Imagine a place … where everyone has a home, meaningful work and access to affordable healthy food … safe and welcoming places to be active, and feelings of connection to others...
Health is shaped by the places where we spend our time, by our relationships, and the circumstances, in which we live, work, learn, play and age.
Healthy communities are one of the best ways to reduce or eliminate differences in health outcomes between diverse groups.
The Alberta Healthy Communities Approach begins with a comprehensive understanding of community. The diagram and definitions below introduce some of the major concepts used in the Approach. Understanding them will come in handy when applying the strategy kits.
Healthy Places Model
Communities can be broken into smaller components that make it easier to tackle important local priorities. These smaller parts are environments and settings. Settings are the social spaces and physical places where we spend most of our time -- workplaces, schools or parks. Environments are the circumstances that surround us and affect our choices in these everyday locales. Environments are closely related to the social determinants of health and are important aspects of a healthy and equitable community.
The AHCA steps help communities understand and act upon these environments, or determinants across different settings, supporting comprehensive actions for well-being and equity in health.
Understanding how settings and environments relate to each other will help you apply the AHCA within your community. Here are some familiar settings:
Healthcare settings include places such as community clinics, emergency departments, hospitals, long-term care facilities and doctor’s offices as well as public health services and programs offered within a community. The healthcare system supports individuals through health-related decision making and care planning. While healthcare is important, social determinants of health make a greater impact on individual and population health.
Workplaces are where individuals perform activities related to their employment. Workplaces are not limited to a facility or site—a vehicle or mobile equipment used as part of the job is also considered a workplace. Many adults spend the majority of their day at work, so it’s no surprise that workplaces are powerful settings to support health.
Community (or community-at-large) is the broadest of settings since it encompasses all the people, places, spaces and activities organized and delivered community-wide. Examples of major cross-sectoral and community-wide efforts include access to safe, healthy and affordable food; walkable and bicycle-friendly infrastructure; efficient public transit; shade structures in parks and playgrounds; municipal policies and bylaws for tobacco and alcohol reduction/restriction.
Schools are optimal places to model a healthy environment as they are diverse communities on their own that include students, teachers, staff and parents (Alberta Health Services, 2018). Children spend the majority of their waking day at school. Healthy behaviours are learned; children who are exposed to positive messaging and behaviours are more likely to develop positive health attitudes and actions in adulthood (Deschesnes, Martin, & Hill, 2003; University of Alberta, 2014).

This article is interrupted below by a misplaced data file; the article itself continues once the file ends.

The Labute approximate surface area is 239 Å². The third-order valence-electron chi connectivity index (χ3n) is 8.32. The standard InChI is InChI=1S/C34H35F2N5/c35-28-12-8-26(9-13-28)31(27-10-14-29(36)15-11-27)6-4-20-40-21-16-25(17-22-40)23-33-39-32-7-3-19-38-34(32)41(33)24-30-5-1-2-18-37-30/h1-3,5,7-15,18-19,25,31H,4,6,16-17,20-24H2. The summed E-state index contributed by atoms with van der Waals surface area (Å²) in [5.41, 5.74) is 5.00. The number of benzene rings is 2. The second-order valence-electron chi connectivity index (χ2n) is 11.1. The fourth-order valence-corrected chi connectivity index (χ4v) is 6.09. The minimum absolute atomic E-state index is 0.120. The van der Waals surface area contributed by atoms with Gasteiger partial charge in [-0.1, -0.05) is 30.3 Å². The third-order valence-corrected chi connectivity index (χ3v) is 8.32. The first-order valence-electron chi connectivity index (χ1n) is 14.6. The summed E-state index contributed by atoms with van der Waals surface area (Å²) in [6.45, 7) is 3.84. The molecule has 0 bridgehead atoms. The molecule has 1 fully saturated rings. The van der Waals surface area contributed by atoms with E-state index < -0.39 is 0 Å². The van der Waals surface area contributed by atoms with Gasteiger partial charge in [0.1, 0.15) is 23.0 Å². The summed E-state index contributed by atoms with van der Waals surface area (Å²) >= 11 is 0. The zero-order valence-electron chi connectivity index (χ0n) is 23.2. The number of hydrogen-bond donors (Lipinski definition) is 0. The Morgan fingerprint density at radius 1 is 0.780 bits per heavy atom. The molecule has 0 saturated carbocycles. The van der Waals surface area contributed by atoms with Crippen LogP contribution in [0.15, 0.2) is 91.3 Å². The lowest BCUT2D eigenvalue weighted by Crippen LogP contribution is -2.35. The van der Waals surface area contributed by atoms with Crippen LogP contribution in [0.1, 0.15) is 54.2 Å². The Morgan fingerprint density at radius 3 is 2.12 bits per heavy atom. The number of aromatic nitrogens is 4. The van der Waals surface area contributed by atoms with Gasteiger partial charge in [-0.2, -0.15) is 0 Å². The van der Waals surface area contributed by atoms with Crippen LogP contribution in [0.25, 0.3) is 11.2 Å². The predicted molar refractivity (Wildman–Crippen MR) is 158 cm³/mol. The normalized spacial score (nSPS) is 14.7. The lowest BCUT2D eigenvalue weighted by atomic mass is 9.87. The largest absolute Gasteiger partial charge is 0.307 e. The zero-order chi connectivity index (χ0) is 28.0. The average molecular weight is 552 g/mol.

Facilities and organizations include places and services such as libraries, recreation centers and shopping centers. Facilities are locations where people gather to share and socialize.
Consider how your community supports healthy choices
Environments are what surround us and affect our everyday choices. The more environments that are addressed when taking action, the broader the impact with be.
The physical environment has built and natural components. Built environment refers to patterns of land use, and the way buildings and transportation systems are made or modified by human hands. The natural environment includes natural ecosystems and habitat, including air and water quality, climate, plant and animal life as well as human interactions with nature.
The social environment is experienced directly and indirectly through relationships. It includes people’s culture and the values that shape our understanding of health and influence unconscious choices, attitudes and behaviours. Feeling connected to others and having a sense of belonging are aspects of the social environment. Social connections encourage people to get more involved in their community.
The economic environment relates to cost and affordability of all the things needed for good health. Affordable food and housing; subsidized recreation; income supports and encouraging buying local are some examples.
The policy environment includes procedures, protocols, rules, regulations and/or laws that support health and wellness in the physical, social and economic environment. Policies can have a big impact in people’s lives and the dynamics of a community.
Leadership & Learning
Community leadership is demonstrated in the hard work of dedicated groups who are willing to invest time and energy for the benefit of all. Communities need leadership from those who are willing to bring people together to advance healthy strategies through charting the course and inspiring others to join.
Learning from experience means making sense of what worked, or not, and what could be tweaked. For this learning to happen, the community needs to acknowledge expectations, take the time to track progress, evaluate and reflect on results to refine the work going forward.
Healthy Communities Approach Building Blocks
The five building blocks below are the backbone for building a healthier and more equitable community.
What is a Healthy Community?